CALGARY — Hes just 49 years old and already his mobility is mostly confined to his right hand. If Chad Tashlikowich can halt the progression of his primary-progressive multiple sclerosis (MS) there, hell consider it a victory.
In 2014 Tashlikowich crowd-funded an $80,000 stem cell treatment in Russia hoping to keep him out of an electric wheel chair. That therapy was unsuccessful.
It really hasnt changed the trajectory at all, he says. Despite the risks and expense, his health didnt improve. Its really poor. Its kind of gone downhill really ever since. I dont think the stem cells did a lot,
Now he wants to try a drug treatment ocrevus recommended to him by an American physician, Dr. Aaron Boster, who specializes in MS, a disease that attacks the central nervous system.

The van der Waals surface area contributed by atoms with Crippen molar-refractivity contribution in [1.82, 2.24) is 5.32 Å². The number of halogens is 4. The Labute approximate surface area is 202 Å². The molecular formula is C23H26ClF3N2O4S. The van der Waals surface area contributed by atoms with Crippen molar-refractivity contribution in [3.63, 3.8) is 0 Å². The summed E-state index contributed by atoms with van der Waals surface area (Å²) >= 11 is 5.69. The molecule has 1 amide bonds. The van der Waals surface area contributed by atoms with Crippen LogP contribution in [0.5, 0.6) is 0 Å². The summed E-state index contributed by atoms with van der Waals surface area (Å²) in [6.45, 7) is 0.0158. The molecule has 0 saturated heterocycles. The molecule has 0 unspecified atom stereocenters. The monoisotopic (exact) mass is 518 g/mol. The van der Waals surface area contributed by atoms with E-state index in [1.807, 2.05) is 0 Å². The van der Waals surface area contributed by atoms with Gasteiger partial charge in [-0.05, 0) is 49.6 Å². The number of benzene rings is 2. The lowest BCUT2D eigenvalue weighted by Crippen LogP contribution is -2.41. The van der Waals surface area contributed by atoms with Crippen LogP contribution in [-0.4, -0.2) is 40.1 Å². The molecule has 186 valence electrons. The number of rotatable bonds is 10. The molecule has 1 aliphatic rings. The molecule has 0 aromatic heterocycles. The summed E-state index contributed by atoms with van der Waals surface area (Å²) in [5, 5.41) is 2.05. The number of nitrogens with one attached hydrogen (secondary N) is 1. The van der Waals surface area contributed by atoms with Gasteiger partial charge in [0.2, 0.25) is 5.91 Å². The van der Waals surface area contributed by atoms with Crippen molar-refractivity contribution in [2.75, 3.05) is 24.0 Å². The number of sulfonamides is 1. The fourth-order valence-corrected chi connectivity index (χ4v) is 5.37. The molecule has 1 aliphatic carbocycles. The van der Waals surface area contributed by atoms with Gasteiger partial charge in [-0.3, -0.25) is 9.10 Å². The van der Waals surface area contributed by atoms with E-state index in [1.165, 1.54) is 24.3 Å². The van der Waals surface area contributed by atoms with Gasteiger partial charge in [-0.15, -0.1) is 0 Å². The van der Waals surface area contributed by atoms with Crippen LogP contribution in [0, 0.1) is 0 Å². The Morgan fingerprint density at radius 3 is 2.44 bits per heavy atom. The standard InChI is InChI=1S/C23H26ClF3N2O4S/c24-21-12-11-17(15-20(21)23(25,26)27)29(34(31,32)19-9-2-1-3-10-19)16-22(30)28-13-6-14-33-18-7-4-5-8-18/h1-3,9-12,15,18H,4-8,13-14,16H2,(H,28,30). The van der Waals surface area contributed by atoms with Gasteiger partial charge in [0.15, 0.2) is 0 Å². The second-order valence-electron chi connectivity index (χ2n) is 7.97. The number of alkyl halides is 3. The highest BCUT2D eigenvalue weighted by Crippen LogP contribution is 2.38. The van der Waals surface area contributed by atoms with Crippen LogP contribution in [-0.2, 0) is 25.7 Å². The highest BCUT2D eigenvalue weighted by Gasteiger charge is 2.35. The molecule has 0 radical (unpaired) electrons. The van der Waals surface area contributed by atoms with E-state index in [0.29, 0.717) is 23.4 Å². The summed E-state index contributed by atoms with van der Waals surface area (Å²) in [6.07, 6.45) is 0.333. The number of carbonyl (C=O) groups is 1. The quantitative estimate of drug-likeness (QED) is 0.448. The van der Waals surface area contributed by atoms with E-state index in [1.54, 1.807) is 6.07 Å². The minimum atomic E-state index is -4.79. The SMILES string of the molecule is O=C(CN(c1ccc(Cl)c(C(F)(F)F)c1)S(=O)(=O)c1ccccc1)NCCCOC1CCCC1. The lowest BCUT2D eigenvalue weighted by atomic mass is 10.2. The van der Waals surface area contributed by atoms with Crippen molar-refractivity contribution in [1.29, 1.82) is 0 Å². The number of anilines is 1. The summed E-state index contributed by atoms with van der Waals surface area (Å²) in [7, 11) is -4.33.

The problem is, in Canada the drug is not approved for use on patients with Tashlikowichs form of the disease.
You have a mechanic for your car. And if he doesnt do a good job you get another one. You cant do that with a neurologist, Tashlikowich says.
Dr. Luann Metz is a neurology professor at the University of Calgary. She says she understands how MS patients can see some of these therapies as worth the expense and the risk, given their dire prognoses. But Metz cautions that not all foreign treatment is what its advertised to be, and even when it is, there are medical reasons why guidelines are what they are in Canada.
The problem is, that when people go outside the country for unapproved therapies, they are often not in regulated situations, says Dr. Metz, adding that stem cell therapy in particular has shown to sometimes worsen outcomes in primary-progressive MS patients.